When this occurs, the flange 236 of the bar 231 (Fig. 17), by its contactwith the node 235 of the arm 232, will rock the arm 232 clockwise against the action of the spring 233 and positiona bent-over finger 23S thereon immediately below theextension I81 of the arm I85, which, it will be recalled, is connected by a slot 'to the pin I89 of the total key stem IE9, and consequently, when this bent-over finger 239 of the arm 232 has been moved'beneath the extension I81 of the arm I85, iltubecomes impossible to depress the total key Conversely, when the total key I64 has been de-- pressed, the extension I81 of the arm I prevents clockwise movement of the arm 232, thus locking the zero stops I33 against movement from their normal position and preventing depression of the'amount keys.
Control key locks Associated withthe keys I6I, I62, I63, and'I64 (Figs. 6 and 17) is a device for locking the de-, pressed one of said keys in its depressed position until near the end of the operation of the machine, and at the same time preventing depres-- by the key frame I1 I. The lower end of the lever,-
252 straddles the arm I91 of the motor release lever I94. Whenever this arm I91 is moved to the right, as viewed in Fig. 6,,it rocks the lever 252 counter-clockwise, thus moving the slide 25Ilt0 the left, whereupon the stud I60 of the depressed key I6I, I62, or I63 is engaged by the horizontal section of a bayonet slot 254 of the slide 250, thus locking whichever one of the keys I6 I, I62, or I63 in its depressed position. At the same time, the section of the slide 256 above the horizontal portion of the bayonet slot 254 is moved beneath the studs I86 of whichever one of the keys I6I, I 62, or I63 is not depressed, thus preventing their depression while another one of those keys is depressed.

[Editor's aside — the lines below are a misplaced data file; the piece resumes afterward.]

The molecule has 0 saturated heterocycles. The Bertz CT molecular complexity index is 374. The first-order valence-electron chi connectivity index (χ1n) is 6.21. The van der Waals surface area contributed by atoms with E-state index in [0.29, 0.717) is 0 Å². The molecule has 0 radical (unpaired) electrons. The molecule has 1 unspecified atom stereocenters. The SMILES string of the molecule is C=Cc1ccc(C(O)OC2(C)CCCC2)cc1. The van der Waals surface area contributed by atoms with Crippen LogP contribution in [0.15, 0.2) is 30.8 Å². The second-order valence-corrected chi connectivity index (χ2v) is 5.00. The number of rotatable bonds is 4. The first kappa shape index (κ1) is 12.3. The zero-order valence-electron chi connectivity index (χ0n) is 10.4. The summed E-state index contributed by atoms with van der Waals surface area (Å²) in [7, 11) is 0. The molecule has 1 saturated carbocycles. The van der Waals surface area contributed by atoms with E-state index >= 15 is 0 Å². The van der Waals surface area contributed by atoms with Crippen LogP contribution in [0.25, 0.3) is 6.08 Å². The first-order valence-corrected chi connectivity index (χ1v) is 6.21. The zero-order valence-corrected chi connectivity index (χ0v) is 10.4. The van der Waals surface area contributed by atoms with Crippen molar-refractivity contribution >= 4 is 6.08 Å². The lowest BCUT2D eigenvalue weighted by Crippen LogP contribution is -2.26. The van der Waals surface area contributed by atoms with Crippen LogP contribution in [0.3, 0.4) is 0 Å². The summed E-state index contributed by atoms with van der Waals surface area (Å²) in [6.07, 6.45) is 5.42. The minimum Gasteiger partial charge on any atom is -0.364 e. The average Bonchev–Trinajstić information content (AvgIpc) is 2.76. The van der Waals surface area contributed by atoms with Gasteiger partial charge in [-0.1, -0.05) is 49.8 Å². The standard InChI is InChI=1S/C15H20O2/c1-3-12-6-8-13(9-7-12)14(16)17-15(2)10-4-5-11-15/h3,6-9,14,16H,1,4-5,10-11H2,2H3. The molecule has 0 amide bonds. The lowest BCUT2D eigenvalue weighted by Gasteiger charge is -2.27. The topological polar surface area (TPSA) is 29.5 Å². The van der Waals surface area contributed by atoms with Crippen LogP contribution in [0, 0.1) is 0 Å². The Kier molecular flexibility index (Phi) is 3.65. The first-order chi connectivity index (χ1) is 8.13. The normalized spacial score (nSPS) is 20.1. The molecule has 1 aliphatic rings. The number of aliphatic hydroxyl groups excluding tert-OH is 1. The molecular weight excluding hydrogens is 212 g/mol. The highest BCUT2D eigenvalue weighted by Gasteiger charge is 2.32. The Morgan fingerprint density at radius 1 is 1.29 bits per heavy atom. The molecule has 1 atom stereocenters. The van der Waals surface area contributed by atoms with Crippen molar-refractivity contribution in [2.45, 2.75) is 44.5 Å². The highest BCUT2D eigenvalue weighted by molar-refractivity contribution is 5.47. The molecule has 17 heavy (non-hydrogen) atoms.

This mechanism also functions in connection with the total. key I64 through the stud I86, which is locked by the horizontal portion of a bayonet slot 255 in the right end of the slide 250.
When the lever I94 is rocked clockwise, as viewed in Fig. 5, the arm I91 is again moved back into the position shown here, whereupon it rocks the lever 252 clockwise, thus moving the interlooking or looking slide 256 back to the position shown in Fig. 5, wherein any one of the keys I6I to I64 may be depressed, so that the studs I86 and I85 may be moved downwardly into the vertical sections of the bayonet slots 254 and 255, respectively, to release the machine for operation in the manner described previously.